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Putting a sling on my rifle.

Discussion in 'Rifle Country' started by wcoats, Mar 8, 2012.

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  1. wcoats

    wcoats Member

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    Ok, I signed up to do go to an Appleseed shooting clinic on march 24th and 25th. I got a set of tech sights and put them on my Marlin Model 60, but allso need to put a sling on it. It has a wood stock and doesn't currently have any mounts for a sling. I didn't think this was a big deal, but when I took it to a local gun shop to ask about getting a sling for it they said I would have to get a gun smith to put sling mounts on it, then buy a sling. Or buy a different stock that has mounts for a sling and then buy a sling. I was kind of surprised at this. If there not a way that I can buy mounts for a sling to attach to that will screw into a the wood stock? I know that I would need to pre-drill holes to make sure not to split the wood and be careful, but I don't see why I would need to get a gun smith to do this. Where can I buy the parts to do this. I really don't want to pay a gun smith $100+ to put a sling on a $100 rifle......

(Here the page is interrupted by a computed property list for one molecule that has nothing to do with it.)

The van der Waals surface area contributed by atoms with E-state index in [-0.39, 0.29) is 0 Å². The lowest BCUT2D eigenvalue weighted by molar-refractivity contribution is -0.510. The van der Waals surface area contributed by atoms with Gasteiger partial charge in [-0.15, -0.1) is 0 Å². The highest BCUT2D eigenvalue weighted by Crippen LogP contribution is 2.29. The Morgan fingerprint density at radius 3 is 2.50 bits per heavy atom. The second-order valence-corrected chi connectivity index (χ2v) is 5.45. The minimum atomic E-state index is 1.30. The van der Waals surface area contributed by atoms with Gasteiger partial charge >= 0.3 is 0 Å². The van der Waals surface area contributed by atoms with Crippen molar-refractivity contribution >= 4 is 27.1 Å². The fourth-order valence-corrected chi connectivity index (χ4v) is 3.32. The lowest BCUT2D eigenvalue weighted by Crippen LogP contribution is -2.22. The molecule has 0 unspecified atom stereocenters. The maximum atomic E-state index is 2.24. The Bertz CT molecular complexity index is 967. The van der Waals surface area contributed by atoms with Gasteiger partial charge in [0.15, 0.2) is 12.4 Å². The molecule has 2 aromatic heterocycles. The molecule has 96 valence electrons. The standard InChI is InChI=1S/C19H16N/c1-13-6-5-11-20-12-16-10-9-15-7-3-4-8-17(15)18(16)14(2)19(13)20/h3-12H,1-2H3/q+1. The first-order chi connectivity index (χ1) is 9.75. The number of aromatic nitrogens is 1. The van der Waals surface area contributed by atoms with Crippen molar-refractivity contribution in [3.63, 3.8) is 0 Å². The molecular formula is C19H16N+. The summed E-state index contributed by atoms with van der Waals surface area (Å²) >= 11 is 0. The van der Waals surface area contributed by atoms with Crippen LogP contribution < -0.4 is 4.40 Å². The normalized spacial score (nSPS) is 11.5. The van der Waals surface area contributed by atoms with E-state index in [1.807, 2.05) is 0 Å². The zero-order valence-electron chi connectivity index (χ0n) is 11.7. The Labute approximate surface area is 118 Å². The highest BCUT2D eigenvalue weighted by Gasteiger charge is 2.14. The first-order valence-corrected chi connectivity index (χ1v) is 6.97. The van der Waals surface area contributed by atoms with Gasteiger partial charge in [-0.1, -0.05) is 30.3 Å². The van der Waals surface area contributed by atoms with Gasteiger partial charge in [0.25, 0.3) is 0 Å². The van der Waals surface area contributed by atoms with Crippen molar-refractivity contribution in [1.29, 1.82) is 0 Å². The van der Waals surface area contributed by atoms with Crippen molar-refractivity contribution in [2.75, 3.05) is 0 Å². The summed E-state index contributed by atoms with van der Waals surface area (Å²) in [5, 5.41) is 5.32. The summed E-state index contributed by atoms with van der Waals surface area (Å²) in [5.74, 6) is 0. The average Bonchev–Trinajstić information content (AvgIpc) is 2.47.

2. EchoM70

    EchoM70 Member

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    Most retailers that deal in gun accessories sell sling swivel studs... I believe even walmart sell them.

    I found these on Amazon for example.

    Or you could go the slip-on sling route but if you are using the sling to steady your shot you could see accuracy problems due to it pulling on the barrel.
     
  3. shiftyer1